When we arrived at Pilgrim’s Mr Trekking joined us for a welcome tea so he could further harass us. There were some uncomfortable silences and we had to turn on the weary, sleep deprived traveler mode, to try and send him on his way. With a promise to call into his office later that day, we managed to shake him off and then we vacated to the garden.
The commotion of the morning had my nerves rattled and we both agreed that we lacked the stamina to venture into the chaotic streets. We retired to our room which could only be described as a hole. We were not aware of the sporadic electricity situation on arrival in Kathmandu and thought that the current powercut must be a one-off, as the manager had assured us “It will be back on soon.” It would not have been such a problem if our room actually had a window, but we had drawn the short straw and our home in Kathmandu distinctly resembled a dungeon. It came complete with one candle so we could scrabble our way onto the duff mattresses, so lumpy that they couldn’t possibly be stuffed with anything other than egg boxes and watermelons! This was THE worst bed I faced sleeping on throughout my entire travels. ‘We are checking out of here first thing in the morning, it is beyond a joke” I huffed. Ste was equally as unhappy, but we still managed to sleep for a couple of hours.
It wasn’t unitl about 7pm that the generator roared into action and the lights flickered on. I let out an exasperated “finally!” We speculated as to whether this was a one off or a regular part of life in Kathmandu. Was the power always run from a generator? Was it always off during the day? If this was going to be a daily event, then we definitely needed a room with a window and not some sort of hermit hole. The manager had promised us a better room for the following night, but I wanted somewhere that was straight up about the electricity situation, as being uninformed was more infuriating the problem itself.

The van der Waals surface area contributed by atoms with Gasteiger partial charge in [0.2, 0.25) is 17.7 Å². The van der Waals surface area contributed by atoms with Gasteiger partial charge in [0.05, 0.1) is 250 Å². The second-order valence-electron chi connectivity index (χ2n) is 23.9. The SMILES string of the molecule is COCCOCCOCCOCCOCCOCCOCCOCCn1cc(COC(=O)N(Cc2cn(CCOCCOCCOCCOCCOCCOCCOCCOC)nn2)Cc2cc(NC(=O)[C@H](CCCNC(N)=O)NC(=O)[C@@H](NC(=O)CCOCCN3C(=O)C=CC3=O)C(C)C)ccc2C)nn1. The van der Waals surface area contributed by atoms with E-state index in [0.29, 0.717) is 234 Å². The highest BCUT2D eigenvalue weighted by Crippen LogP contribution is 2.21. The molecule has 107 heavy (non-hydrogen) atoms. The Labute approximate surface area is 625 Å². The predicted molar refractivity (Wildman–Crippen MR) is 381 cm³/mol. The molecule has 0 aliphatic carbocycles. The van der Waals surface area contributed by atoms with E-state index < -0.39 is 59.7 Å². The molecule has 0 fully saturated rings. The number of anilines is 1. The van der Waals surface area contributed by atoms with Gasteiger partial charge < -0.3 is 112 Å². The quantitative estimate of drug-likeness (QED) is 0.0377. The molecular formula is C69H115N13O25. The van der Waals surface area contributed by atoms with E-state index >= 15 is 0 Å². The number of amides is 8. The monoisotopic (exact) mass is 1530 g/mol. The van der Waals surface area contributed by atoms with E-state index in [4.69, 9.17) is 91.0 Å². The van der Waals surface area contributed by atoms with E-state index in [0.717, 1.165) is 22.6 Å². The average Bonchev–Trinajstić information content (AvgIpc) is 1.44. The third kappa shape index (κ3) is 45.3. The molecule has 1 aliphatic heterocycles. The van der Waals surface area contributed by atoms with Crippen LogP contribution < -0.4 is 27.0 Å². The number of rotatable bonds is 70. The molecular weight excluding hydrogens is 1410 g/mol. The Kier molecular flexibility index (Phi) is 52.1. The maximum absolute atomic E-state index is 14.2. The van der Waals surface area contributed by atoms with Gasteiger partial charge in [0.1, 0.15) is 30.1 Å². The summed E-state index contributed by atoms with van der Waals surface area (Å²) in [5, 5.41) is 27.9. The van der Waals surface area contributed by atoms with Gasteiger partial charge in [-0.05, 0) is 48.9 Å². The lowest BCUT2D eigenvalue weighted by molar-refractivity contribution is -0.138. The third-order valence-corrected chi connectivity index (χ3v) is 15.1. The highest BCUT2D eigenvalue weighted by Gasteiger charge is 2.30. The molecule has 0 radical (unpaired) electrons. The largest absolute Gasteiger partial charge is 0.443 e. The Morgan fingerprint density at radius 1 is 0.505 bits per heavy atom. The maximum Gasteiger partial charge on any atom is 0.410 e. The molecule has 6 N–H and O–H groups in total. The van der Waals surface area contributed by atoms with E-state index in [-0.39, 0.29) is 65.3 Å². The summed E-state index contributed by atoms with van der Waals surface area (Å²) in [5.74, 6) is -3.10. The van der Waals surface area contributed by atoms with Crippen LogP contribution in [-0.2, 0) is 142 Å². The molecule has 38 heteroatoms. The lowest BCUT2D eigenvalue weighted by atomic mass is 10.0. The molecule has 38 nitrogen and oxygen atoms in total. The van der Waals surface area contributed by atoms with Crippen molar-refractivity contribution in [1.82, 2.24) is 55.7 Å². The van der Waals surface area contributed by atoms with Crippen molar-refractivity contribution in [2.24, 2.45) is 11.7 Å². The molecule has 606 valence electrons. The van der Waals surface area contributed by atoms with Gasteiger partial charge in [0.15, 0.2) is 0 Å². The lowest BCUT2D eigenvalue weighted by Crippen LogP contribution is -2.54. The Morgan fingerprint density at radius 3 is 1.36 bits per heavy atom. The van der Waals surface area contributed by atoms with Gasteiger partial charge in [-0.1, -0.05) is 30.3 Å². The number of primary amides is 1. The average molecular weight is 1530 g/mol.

The candlelit patio garden was buzzing with people enjoying dinner and we settled at a table and placed an order for a pot of Nepali tea (sweet gingery tasting tea with or without milk) a set Nepali curry meal and Ste ordered some fried rice. We had a catch up on skype with dad and Glenn, until our food arrived. The Nepali Set meal arrived on a circular, silver tray with several small silver pots; much like when you order curry at some Indian restaurants. One pot had what seemed like a pureed lentil curry paste, another had chicken curry, a pot of greens, a pot of curried vegetables and a pot of pickles. It was pretty damn tasty to be honest, but the prices were not as we were expecting; this dish set us back three pounds, which is pretty steep when you consider that our room is 7 pounds a night between us! Bellies full, we returned to our room to watch ‘Raise the Red Lantern’ before bedding down on our furrowed mattresses. At least we had the sounds of nature to lull us to sleep that night – the rustling sounds of ‘Mr Scratchy,’ Pilgrim hostels resident rat who lives in our ceiling! “Namaste” from Nepal!